Delving Into the Mysteries of Unexplained Infertility

Some standard treatments don't help, a study finds, underscoring how much is still unknown.

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I can't say I'm too surprised by a new study showing that certain low-tech fertility treatments don't work for women with unexplained infertility. Much is still unknown about what it takes to achieve a successful pregnancy; in fact, for one third of couples who can't get pregnant after a year of trying, there's no apparent medical explanation. The new study, published in the British Medical Journal, randomly assigned some women with unexplained infertility to take the ovulation-stimulating drug clomiphene citrate (Clomid) and others to undergo artificial insemination. A third group of such women just went for regular doctor visits. In the end, all three groups had the same likelihood of giving birth to a child.

What's shocking, though, is how common it is for infertile women to be given treatments that haven't been rigorously tested for effectiveness. "As a direct result of lack of evidence, many couples with unexplained infertility endure [and even request] expensive, potentially hazardous, and often unnecessary treatments," reproductive medicine specialists Tarek El-Toukhy and Yacoub Khalaf write in an editorial that appears in BMJ. Clomid, for example, increases the risk of twins and triplets and could potentially increase the risk of ovarian cancer in those who take it for several months.

And while it's certainly understandable for doctors to recommend less invasive and cheaper methods before in vitro fertilization (which costs upwards of $12,000 per cycle), they may be doing women a huge disservice. Those under 35 could be better off trying to get pregnant on their own—at least for a few more months—while older women may want to avoid wasting precious time and head straight to IVF or adoption.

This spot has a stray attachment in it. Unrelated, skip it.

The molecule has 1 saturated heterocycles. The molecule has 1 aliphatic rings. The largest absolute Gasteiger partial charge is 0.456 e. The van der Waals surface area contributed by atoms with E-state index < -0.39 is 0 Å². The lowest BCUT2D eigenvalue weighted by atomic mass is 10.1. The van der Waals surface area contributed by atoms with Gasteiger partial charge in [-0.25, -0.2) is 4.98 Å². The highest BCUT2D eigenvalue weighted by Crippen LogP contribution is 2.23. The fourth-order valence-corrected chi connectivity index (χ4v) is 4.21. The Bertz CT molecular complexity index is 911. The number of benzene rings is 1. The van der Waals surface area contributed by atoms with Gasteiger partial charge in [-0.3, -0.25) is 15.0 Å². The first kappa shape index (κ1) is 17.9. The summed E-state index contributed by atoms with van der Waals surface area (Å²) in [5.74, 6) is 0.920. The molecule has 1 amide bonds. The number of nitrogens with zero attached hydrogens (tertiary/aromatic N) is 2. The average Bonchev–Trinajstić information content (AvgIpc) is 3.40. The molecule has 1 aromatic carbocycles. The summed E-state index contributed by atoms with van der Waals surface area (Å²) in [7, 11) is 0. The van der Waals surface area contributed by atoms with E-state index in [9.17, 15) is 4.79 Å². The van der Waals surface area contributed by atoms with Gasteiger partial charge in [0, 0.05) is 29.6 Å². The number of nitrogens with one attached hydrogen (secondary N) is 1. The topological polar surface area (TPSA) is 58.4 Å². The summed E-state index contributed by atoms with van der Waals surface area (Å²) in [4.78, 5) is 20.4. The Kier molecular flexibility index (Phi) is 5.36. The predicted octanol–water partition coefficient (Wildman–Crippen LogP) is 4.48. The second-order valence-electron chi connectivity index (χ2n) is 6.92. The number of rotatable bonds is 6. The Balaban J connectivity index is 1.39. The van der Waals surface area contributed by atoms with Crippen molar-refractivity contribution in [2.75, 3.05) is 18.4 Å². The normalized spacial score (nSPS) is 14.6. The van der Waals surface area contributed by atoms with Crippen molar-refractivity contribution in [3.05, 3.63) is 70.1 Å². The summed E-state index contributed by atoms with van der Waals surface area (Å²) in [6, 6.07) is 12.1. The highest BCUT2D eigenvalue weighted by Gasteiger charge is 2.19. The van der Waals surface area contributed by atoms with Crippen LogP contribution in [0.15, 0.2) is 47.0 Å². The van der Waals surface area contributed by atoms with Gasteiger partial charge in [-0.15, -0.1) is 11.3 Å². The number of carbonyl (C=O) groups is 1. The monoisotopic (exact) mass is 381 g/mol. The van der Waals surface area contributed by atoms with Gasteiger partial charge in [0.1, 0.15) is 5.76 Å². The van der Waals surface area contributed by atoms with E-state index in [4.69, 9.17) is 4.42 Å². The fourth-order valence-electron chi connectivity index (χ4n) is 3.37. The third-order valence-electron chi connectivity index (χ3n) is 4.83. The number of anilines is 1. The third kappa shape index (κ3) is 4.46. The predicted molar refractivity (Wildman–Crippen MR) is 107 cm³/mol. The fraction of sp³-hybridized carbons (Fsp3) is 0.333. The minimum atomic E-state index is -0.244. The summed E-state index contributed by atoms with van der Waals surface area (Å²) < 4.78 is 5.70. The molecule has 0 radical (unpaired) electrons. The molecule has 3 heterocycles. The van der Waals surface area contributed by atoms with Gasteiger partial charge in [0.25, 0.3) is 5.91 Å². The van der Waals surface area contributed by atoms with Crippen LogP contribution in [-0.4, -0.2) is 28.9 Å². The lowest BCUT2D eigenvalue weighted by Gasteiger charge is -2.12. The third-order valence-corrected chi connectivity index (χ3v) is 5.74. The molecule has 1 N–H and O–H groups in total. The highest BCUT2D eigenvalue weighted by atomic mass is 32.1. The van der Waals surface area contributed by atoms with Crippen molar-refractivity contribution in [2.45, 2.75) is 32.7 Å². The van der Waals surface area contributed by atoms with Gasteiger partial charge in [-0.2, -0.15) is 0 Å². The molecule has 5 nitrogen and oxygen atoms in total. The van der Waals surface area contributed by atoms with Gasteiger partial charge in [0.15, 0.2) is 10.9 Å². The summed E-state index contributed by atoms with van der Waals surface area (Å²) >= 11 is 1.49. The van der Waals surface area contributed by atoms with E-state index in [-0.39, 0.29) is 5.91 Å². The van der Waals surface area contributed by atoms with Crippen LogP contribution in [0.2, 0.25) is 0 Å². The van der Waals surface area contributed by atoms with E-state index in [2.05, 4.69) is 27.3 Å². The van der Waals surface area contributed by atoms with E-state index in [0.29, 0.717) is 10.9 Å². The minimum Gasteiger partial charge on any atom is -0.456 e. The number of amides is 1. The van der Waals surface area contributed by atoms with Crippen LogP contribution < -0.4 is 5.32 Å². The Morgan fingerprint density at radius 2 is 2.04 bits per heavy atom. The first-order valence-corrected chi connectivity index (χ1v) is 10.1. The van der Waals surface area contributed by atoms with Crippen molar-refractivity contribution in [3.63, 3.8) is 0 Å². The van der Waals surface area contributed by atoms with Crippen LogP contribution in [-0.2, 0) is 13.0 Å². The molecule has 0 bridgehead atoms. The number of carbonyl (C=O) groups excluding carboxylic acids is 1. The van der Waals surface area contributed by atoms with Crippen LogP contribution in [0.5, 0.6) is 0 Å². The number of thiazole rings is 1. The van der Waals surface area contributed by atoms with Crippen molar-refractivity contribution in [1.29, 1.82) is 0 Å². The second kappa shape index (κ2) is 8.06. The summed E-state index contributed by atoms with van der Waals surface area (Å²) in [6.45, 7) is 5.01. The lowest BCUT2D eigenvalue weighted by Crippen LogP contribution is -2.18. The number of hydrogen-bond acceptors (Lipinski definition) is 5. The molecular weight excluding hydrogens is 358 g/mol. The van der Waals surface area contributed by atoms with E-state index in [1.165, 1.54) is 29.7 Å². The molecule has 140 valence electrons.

Even when infertility has an explainable cause, treating it is sometimes more art than science. I speak from personal experience, having always had extremely irregular periods—on average twice a year—due to polycystic ovarian syndrome. I was told my chances of getting pregnant on my own were slim. When my husband and I decided to have a baby, my doctor prescribed Clomid to induce ovulation. First, as part of standard protocol, I had to take a progesterone pill, Provera; somehow, I'd become pregnant. My doctor scratched her head and said it must be a coincidence, since Provera isn't supposed to induce ovulation. I took her word for it until I got pregnant with my second child—once again, after taking Provera to prepare for a cycle of Clomid.

A friend of mine has a similar story of getting pregnant when she wasn't supposed to. Six years ago, at age 40, she'd forked over thousands of dollars on IVF treatments before being told that her hormone levels indicated that her eggs were too old to make healthy embryos. She searched around on the Internet and found a doctor in New Jersey willing to work with "long-shot" patients. She took a chance because, in her heart, she didn't feel like she was ready to give up trying. She tells me this as we sit in her backyard observing the results of her gut decision: Her blond, 5-year-old twins streak by, chasing each other in a game of tag.

Here's the best approach for overcoming infertility.